On Tuesday, the North Carolina legislature has enacted into law, pending the governor's signature, a prohibition on the use of most favored nations (MFN) clauses in contracts between commercial health insurers and providers. 

The two-page bill, titled “Freedom to Negotiate Health Care Rates,” lists "prohibited contract provisions related to reimbursement rates."  The bill prevents a commercial health insurer from prohibiting a health care provider with which it contracts from entering into a contract with another insurer at equal or lower rates.  In addition, insurers are not permitted to require a provider to accept a lower rate from the contracting insurer, or to require a renegotiation of rates, in the event that the provider agrees to provide equal or lower rates to another commercial health insurer.  Next, the bill prohibits an insurer from terminating a provider that agrees to provide services at lower rates to another insurer.  An insurer is also prevented from requiring that a provider charge another commercial health insurer a higher rate.  Finally, insurers can no longer require that providers disclose the provider's contractual rate with another health insurer.  

MFN clauses have been attracting attention in recent years, particularly in the health care field.  North Carolina's bill follows closely on the heels of Michigan's ban on MFN clauses passed in March 2013.  That action led the Department of Justice (DOJ) to file a motion asking the court to dismiss an antitrust suit against Blue Cross Blue Shield of Michigan (BCBSM), in which the DOJ alleged the MFN clauses in BCBSM's contracts with hospitals stifled competition, raised health care costs and harmed consumers.  Ohio has a similar ban on MFN clauses.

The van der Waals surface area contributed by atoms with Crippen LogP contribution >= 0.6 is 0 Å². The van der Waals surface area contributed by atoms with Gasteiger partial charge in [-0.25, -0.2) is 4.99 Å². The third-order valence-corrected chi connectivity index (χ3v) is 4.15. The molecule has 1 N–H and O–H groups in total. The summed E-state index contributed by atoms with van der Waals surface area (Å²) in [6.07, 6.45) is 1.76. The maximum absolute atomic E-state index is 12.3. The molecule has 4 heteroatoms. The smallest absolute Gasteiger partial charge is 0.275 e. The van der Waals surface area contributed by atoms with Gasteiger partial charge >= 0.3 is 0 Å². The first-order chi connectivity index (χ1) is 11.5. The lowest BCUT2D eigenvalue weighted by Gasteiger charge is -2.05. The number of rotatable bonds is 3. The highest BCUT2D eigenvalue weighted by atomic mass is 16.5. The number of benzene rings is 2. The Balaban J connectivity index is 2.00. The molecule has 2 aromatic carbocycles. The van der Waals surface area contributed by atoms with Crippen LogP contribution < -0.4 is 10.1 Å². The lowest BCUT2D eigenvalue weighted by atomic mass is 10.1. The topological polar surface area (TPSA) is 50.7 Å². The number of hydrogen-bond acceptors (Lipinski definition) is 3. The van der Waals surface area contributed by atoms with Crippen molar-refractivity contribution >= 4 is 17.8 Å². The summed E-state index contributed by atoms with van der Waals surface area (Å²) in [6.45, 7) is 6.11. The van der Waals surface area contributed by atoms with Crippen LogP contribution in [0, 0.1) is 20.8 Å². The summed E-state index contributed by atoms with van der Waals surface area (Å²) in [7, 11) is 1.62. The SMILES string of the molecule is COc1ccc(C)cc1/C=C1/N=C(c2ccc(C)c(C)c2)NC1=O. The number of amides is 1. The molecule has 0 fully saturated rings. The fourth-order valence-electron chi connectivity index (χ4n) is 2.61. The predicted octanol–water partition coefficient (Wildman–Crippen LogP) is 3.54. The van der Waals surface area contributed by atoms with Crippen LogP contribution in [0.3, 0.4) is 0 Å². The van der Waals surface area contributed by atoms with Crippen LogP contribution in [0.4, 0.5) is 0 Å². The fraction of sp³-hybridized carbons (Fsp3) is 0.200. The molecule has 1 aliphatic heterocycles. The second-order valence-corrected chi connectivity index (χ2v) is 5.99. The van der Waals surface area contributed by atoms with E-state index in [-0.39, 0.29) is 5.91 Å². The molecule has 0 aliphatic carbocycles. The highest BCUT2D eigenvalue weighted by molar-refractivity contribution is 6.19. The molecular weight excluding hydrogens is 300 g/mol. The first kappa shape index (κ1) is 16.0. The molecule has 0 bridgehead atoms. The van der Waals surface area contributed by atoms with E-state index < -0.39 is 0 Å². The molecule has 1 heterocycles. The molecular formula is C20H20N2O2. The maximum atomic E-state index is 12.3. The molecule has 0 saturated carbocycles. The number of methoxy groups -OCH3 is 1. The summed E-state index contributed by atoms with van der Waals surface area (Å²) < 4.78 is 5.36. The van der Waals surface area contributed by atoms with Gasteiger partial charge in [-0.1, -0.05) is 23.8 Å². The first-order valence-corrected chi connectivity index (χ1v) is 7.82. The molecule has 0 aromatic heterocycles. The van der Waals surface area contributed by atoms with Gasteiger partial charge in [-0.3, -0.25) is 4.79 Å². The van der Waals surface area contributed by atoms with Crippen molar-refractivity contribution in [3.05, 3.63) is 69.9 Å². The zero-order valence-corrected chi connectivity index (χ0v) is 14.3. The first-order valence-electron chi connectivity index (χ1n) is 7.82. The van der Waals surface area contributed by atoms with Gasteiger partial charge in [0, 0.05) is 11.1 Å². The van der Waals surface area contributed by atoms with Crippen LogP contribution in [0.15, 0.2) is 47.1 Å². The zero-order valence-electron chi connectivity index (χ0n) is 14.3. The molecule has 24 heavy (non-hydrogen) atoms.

Last year, the DOJ and the Federal Trade Commission (FTC) held a public workshop specifically to discuss the competitive effects of MFN clauses.  The workshop featured panels discussing economic theories concerning MFN clauses and why they are used, and the legal treatment of and industry experiences with MFN clauses, among other topics. 

MFN clauses are evaluated under the antitrust law rule of reason, because, depending on the applicable facts and circumstances, such provisions have been found to have procompetitive or anticompetitive effects.  A recognized procompetitive feature of MFN clauses is lower transaction costs, which provides price stability over time and ensures that a buyer is not treated any worse than its rivals.  The DOJ argued in the BCBSM case, on the other hand, that the MFN clauses there reduced incentives to lower prices, facilitated coordination and prevented entry. 

Health care clients using or considering the use of MFN clauses should consult antitrust counsel to assess their legal risks in light of these developments.